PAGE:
Affinity is still a strong deck, but it definitely got worse from the metagame shift to Spirit Tokens.
The vast majority of decks still need real hate to beat Affinity.
Why You Should Play Tron
Turn 3 Karn Liberated wins games easily.
Most of the fair decks can't handle Tron's ability to keep slamming giant threats onto the table via Eye of Ugin.
Why You Shouldn't Play Tron
The unfair decks are the exact opposite. Tron struggles to beat the any of the pure combo decks without turn 3 Karn on the play
Changes to Make
There isn't much to change here. The only thing is that Explore is terrible and you probably want the full set of Scryings to maximize nut draws.
Tron crushes what it beats and is demolished by what it doesn't. The only decks with wiggle room also fall under this category of "semi-unfair" decks.
If you play Tron, you are taking a calculated risk that combo will not do well at the event.
- 1 Spellskite
- 3 Avacyn's Pilgrim
- 4 Birds of Paradise
- 2 Deceiver Exarch
- 1 Eternal Witness
- 1 Glen Elendra Archmage
- 1 Kitchen Finks
- 4 Noble Hierarch
- 1 Phantasmal Image
- 4 Restoration Angel
- 3 Wall of Omens
- 1 Zealous Conscripts
- 4 Kiki-Jiki, Mirror Breaker
- 1 Thalia, Guardian of Thraben
Reasons You Should Play Birthing Pod
When Birthing Pod is active, this is the best deck in the format. Not only are there a ton of configurations that they immediately die from, but you can always choose to not move all in and set up the combo with protection instead.
(Note: The following in play creature converted mana cost combinations are all lethal with an untapped Pod and a maximum of four activations: 1 + 2, 1 + Deceiver Exarch, 2 + 2, 2 + 3, 2 + 4, 3 + 4, four-drop with persist, Kiki-Jiki plus anything CMC 2, 3, or 4.)
You also have absurd hate cards in your deck similar to G/W. Ever seen Storm try to beat a game 1 Ethersworn Canonist? Spoiler: it doesn't.
Reasons You Shouldn't Play Birthing Pod
When you don't have the namesake card in play, things get a little scrappy. You can either be a bad Splinter Twin deck or a really awkward midrange beatdown deck.
You are pretty reliant on mana creatures to boost into your four- and five-drops. This is sometimes an issue if your opponent can create tempo-relevant ways to remove them, such as turn 2 Liliana on the play.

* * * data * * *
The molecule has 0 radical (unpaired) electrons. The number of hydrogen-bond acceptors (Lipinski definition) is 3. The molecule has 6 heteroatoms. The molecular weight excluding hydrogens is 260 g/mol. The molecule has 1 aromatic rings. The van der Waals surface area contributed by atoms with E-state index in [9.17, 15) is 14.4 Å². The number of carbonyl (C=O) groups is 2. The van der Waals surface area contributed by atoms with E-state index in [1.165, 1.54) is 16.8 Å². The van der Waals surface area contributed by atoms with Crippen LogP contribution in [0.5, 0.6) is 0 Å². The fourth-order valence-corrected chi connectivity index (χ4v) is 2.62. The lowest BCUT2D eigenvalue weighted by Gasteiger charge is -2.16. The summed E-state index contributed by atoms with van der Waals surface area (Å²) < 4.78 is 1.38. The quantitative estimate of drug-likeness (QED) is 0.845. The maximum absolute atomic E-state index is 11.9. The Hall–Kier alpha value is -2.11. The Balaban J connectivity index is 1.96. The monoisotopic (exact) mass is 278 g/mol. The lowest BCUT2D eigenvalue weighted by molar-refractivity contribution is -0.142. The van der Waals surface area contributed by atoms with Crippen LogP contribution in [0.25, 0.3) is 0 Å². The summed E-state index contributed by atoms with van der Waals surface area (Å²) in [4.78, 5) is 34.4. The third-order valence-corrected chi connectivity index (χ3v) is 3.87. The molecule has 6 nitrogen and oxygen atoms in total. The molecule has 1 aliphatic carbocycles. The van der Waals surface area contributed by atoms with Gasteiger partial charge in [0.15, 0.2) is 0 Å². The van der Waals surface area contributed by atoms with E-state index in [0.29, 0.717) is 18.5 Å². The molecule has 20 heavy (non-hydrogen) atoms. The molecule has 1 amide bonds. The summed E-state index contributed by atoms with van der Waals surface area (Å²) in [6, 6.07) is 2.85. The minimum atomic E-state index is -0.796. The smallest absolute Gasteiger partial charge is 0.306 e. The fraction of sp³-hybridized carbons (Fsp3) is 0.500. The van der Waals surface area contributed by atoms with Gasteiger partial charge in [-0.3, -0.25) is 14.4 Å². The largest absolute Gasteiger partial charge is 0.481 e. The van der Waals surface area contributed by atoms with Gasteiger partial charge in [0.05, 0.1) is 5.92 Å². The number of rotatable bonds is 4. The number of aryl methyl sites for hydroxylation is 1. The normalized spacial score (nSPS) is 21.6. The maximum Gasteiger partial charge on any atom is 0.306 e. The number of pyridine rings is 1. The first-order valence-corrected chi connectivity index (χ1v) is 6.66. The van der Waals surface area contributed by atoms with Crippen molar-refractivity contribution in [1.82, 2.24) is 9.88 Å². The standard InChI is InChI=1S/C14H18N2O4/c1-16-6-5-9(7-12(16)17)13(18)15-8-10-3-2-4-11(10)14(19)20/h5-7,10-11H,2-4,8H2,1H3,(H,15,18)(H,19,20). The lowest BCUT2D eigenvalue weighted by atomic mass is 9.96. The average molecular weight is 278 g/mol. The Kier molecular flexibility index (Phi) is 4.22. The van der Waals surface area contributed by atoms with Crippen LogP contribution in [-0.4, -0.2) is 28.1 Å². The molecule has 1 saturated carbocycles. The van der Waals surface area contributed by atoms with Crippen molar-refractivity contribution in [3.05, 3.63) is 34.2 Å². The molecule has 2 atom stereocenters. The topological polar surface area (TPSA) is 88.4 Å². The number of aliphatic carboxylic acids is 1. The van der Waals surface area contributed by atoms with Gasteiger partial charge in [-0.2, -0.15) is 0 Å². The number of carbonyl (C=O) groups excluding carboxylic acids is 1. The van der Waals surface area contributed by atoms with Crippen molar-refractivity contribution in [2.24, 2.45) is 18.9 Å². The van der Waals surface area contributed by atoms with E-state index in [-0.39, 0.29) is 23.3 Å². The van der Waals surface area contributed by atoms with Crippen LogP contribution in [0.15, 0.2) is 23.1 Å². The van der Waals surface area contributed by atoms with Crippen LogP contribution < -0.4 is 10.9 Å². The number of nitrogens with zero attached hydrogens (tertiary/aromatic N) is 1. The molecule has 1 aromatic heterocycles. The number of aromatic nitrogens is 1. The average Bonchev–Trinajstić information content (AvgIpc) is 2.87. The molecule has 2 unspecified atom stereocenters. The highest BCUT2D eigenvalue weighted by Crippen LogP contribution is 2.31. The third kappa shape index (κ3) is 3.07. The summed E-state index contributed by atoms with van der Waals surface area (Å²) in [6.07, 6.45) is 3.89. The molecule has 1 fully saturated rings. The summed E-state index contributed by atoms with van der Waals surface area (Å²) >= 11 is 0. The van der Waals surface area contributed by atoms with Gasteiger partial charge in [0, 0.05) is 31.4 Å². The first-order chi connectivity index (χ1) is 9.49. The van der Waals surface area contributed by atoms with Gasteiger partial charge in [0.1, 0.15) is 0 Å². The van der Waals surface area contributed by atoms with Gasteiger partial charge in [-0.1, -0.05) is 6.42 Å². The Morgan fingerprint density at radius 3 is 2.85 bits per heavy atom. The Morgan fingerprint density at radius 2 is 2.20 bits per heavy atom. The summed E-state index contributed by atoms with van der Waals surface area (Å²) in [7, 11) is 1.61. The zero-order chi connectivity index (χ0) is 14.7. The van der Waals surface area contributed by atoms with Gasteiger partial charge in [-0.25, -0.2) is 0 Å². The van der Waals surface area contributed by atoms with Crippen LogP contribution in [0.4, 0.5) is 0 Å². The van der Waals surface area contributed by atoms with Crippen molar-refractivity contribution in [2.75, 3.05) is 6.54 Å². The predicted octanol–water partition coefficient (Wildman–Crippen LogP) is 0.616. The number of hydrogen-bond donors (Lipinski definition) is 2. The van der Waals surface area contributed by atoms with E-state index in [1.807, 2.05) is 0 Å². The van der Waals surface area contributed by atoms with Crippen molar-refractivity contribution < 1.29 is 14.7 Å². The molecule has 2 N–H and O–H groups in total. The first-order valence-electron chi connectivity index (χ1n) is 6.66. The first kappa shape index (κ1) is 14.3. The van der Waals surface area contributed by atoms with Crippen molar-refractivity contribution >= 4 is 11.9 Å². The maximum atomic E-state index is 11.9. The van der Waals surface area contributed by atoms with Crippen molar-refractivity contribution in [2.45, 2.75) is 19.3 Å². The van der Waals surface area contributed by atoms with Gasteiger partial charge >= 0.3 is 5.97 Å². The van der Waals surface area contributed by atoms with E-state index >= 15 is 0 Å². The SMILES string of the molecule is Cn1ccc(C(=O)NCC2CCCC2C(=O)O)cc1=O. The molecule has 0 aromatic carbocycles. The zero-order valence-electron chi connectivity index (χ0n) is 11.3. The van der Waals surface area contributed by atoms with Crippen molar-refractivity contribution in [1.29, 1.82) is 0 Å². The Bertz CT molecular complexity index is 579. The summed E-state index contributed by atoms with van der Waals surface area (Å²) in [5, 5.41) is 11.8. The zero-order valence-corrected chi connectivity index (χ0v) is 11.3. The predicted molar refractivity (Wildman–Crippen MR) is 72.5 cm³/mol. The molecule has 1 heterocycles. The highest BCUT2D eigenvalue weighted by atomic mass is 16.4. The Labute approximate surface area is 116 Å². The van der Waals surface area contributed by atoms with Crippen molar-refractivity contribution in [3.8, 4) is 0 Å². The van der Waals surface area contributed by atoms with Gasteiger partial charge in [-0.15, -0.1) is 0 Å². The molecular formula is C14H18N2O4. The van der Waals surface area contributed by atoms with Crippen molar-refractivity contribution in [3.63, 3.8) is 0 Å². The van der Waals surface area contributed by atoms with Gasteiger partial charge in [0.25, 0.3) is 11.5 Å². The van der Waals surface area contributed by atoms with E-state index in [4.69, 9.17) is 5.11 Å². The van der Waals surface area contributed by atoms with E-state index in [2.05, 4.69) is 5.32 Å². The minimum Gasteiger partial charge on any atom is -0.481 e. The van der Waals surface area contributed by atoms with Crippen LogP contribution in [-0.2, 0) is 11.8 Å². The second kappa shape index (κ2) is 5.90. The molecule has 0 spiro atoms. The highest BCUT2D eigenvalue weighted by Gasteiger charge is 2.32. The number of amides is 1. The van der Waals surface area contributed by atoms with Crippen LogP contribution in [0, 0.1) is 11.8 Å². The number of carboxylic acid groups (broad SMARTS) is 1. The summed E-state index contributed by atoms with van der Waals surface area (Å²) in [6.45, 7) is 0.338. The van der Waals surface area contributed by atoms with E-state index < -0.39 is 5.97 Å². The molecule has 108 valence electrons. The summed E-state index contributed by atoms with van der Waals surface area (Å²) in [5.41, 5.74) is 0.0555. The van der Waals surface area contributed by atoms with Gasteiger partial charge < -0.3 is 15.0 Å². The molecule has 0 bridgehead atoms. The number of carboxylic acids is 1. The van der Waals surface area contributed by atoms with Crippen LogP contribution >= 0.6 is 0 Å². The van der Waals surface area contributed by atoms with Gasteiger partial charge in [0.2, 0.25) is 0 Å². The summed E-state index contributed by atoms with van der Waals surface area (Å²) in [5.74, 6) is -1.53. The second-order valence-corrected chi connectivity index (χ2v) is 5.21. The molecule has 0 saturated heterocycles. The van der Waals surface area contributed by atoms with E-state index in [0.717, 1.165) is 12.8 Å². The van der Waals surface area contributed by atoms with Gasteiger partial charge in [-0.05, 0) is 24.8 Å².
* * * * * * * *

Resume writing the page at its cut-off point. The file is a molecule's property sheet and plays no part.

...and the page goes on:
Your life total is an important resource due to the Phyrexian activation cost on Pod. Decks like Burn and Zoo can capitalize on this, so you need to be very careful in those matchups.
Changes to Make
I would play Izzet Staticaster as a way to handle Lingering Souls tokens and other assorted problem cards as a Tutor target, but quite frankly the number of options is too large to discuss and not even something I've analyzed fully.
If you play Pod, you should do extensive research on what options you have for each slot as well as understand all the chains you have access to with an active Pod.
If you play against Pod, know the most common options but be ready for everything. They may even be playing Melira Pod, which trades power for a bit more reliable backup plan.
If you are sideboarding for Pod, you want answers for their Pod but can't overload on them as their plan B of scrappy beats/combo will punish you.
Pure Combo ("Unfair" Decks)
These decks all aim to kill their opponents in linear fashions, bashing head first through disruption or using light countermeasures of their own to shirk it.
Why You Should Play Splinter Twin
When Twin works, it just kills you. It has a ton of backup for the combo, a solid amount of redundancy, and a fast clock.
Eight of Twin's combo pieces are also interaction. The trigger on Pestermite or Deceiver Exarch can drastically slow a clock or tap an important land on your opponent's end step to pull a removal spell, letting you cast another copy and then combo out a turn later.
Why You Shouldn't Play Splinter Twin
"60% of the time, it works every time".
Twin mulligans a lot to find reasonable hands, and it mulligans out of games more often than some people feel comfortable with. It also mulligans into a lot of hands where you just have to go for it and assume they don't have it because the deck has only minimal ability to dig for a backup spell if it doesn't have one in a relevant time frame.
This also means some matchups often are just unwinnable based on their hand. Namely, U/W Midrange often has too much removal for you to beat along with instant speed clocks.
Changes to Make
More Kiki-Jikis. I can't justify less than three, but the fourth is a legitimate debate as the card can be clunky.